Edward â€œNedâ€ Kelly is a famous Irish Australian bushranger. Â He is well known for his daring pursuits that lasted for over several years before he was finally caught and brought to justice. In Australia, he has become somewhat of a folklore figure because of his daring activities and his defiance of the police. He is viewed by some as a sort of Robin Hood.
Ned Kelly and his family were part of a group of Irish Catholics living on the poorer land in North Victoria. Ned Kelly’s father had been transported to Australia in 1842. By the time Kelly was born in 1855, times were hard, and the disputes over land meant that Irish Catholics were a disliked community. Â Part of the reason why Kelly was driven to crime was the extreme poverty. Â He was initially involved in several cattle and horse thefts.
Ned Kelly was arrested multiple times in his youth. Most of these were robbery charges, and he was either let off or suffered some punishments. Â But he and his family often felt hounded by the police, and his mistreatment at the hands of law enforcement officials lead him to become very bitter. When a police officer named Fitzpatrick made several accusations of violence on the part of Ned and his family, his mother , her son in law and a neighbor were arrested and send to prison. Ned, who was not there at the time, wasn’t imprisoned but it was soon after that he formed the gang, along with his brother and two other men. Their first task was to take revenge on the police officers who had treated them badly. Â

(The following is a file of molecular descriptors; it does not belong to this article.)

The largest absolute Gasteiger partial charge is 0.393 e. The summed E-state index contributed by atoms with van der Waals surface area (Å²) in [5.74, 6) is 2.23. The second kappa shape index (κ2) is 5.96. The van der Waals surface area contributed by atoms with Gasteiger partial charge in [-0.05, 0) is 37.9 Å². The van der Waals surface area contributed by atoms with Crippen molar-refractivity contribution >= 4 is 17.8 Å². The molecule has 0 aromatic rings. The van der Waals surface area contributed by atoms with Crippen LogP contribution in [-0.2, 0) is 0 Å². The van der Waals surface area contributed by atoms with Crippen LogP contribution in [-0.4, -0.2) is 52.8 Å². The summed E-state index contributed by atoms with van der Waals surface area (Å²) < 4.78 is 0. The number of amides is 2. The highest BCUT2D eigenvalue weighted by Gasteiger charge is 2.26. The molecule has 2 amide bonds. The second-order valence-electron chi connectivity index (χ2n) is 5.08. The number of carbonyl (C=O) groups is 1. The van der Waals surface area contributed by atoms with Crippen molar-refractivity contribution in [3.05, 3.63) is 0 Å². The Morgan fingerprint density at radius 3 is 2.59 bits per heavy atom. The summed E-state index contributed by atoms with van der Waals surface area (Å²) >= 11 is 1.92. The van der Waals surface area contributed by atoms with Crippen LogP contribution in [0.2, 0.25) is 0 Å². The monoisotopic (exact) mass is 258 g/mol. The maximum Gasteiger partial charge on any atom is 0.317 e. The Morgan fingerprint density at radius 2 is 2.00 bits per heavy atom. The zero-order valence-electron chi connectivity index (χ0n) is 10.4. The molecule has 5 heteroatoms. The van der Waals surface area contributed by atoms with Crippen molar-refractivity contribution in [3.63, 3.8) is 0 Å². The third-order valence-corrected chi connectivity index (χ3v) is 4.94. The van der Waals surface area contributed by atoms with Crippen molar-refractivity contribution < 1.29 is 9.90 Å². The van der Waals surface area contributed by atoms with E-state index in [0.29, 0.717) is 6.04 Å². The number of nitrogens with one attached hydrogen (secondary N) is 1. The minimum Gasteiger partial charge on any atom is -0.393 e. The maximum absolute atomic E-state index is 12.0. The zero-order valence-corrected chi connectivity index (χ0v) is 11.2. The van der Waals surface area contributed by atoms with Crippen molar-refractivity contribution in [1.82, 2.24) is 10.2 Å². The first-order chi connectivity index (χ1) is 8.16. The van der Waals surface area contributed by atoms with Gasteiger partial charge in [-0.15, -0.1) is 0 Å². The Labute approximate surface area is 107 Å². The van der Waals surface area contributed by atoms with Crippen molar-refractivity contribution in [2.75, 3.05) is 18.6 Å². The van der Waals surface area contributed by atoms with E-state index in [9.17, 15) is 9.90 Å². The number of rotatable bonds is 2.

This gang was famous for long hold-ups and multiple bank robberies, for their daring and skill. They conducted heists over the two years they remained large, in Euroa and Jerilderie. They pulled off the spectacularly outrageous murder of an informant, Sherritt, who had betrayed them earlier. And finally, in their last heist at Glenrowan they were able to keep the police occupied for several hours. Kelly was taken alive in this final shootout, and was executed in 1880.
Kelly and his gang are also renowned for their use of iron-plated armor, which was a prototype of bullet proof armor and which allowed him and his comrades to withstand police bullets. This was unheard-of before. The armor has been preserved and continues to fascinate people today.
Before Kelly was finally arrested he wrote two accounts of his circumstances, the reason behind his crimes, and his feeling about the treatment of Irish Catholics in Australia. These two missives, one which was sent as a letter to an M.L.A. and one which was given to a clerk in the Jerilderie heist, have attracted attention because of their strong voice. They are used as evidence to point out that the man known as Ned Kelly was not a common criminal but a courageous, resolute and independent young man. They have gone a long way towards making Ned Kelly into an Australian folk-hero and legend.